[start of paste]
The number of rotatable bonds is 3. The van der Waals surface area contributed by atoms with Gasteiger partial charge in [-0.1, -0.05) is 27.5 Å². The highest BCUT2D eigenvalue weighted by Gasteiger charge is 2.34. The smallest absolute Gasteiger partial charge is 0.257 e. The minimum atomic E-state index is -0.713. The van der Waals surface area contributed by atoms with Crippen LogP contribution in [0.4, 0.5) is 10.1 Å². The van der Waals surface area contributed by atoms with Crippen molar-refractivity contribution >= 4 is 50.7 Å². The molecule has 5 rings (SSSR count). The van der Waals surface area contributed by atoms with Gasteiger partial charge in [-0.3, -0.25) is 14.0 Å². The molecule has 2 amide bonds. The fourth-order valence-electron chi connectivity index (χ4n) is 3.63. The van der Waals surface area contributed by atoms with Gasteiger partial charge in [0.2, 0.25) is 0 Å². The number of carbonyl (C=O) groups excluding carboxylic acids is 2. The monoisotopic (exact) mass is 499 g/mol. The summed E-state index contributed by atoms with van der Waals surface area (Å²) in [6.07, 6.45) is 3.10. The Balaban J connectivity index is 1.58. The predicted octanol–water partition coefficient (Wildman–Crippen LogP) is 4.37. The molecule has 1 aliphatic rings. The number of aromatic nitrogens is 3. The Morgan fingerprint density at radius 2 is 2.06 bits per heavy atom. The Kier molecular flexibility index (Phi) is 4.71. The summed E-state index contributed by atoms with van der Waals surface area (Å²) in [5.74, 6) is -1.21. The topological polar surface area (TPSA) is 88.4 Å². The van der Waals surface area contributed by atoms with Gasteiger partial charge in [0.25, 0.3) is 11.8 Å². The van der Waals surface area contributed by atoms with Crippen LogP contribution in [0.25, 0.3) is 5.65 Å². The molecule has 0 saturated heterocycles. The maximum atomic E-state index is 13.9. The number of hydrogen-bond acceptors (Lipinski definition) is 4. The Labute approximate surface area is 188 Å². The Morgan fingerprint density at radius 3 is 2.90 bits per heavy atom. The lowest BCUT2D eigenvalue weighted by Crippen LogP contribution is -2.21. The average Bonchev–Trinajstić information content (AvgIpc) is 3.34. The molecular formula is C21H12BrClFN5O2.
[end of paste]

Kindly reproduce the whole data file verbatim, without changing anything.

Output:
The number of rotatable bonds is 3. The van der Waals surface area contributed by atoms with Gasteiger partial charge in [-0.1, -0.05) is 27.5 Å². The highest BCUT2D eigenvalue weighted by Gasteiger charge is 2.34. The smallest absolute Gasteiger partial charge is 0.257 e. The minimum atomic E-state index is -0.713. The van der Waals surface area contributed by atoms with Crippen LogP contribution in [0.4, 0.5) is 10.1 Å². The van der Waals surface area contributed by atoms with Crippen molar-refractivity contribution >= 4 is 50.7 Å². The molecule has 5 rings (SSSR count). The van der Waals surface area contributed by atoms with Gasteiger partial charge in [-0.3, -0.25) is 14.0 Å². The molecule has 2 amide bonds. The fourth-order valence-electron chi connectivity index (χ4n) is 3.63. The van der Waals surface area contributed by atoms with Gasteiger partial charge in [0.2, 0.25) is 0 Å². The number of carbonyl (C=O) groups excluding carboxylic acids is 2. The monoisotopic (exact) mass is 499 g/mol. The summed E-state index contributed by atoms with van der Waals surface area (Å²) in [6.07, 6.45) is 3.10. The Balaban J connectivity index is 1.58. The predicted octanol–water partition coefficient (Wildman–Crippen LogP) is 4.37. The molecule has 1 aliphatic rings. The number of aromatic nitrogens is 3. The Morgan fingerprint density at radius 2 is 2.06 bits per heavy atom. The Kier molecular flexibility index (Phi) is 4.71. The summed E-state index contributed by atoms with van der Waals surface area (Å²) in [5.74, 6) is -1.21. The topological polar surface area (TPSA) is 88.4 Å². The van der Waals surface area contributed by atoms with Gasteiger partial charge in [0.25, 0.3) is 11.8 Å². The van der Waals surface area contributed by atoms with Crippen LogP contribution in [0.25, 0.3) is 5.65 Å². The molecule has 0 saturated heterocycles. The maximum atomic E-state index is 13.9. The number of hydrogen-bond acceptors (Lipinski definition) is 4. The Labute approximate surface area is 188 Å². The Morgan fingerprint density at radius 3 is 2.90 bits per heavy atom. The lowest BCUT2D eigenvalue weighted by Crippen LogP contribution is -2.21. The average Bonchev–Trinajstić information content (AvgIpc) is 3.34. The molecular formula is C21H12BrClFN5O2.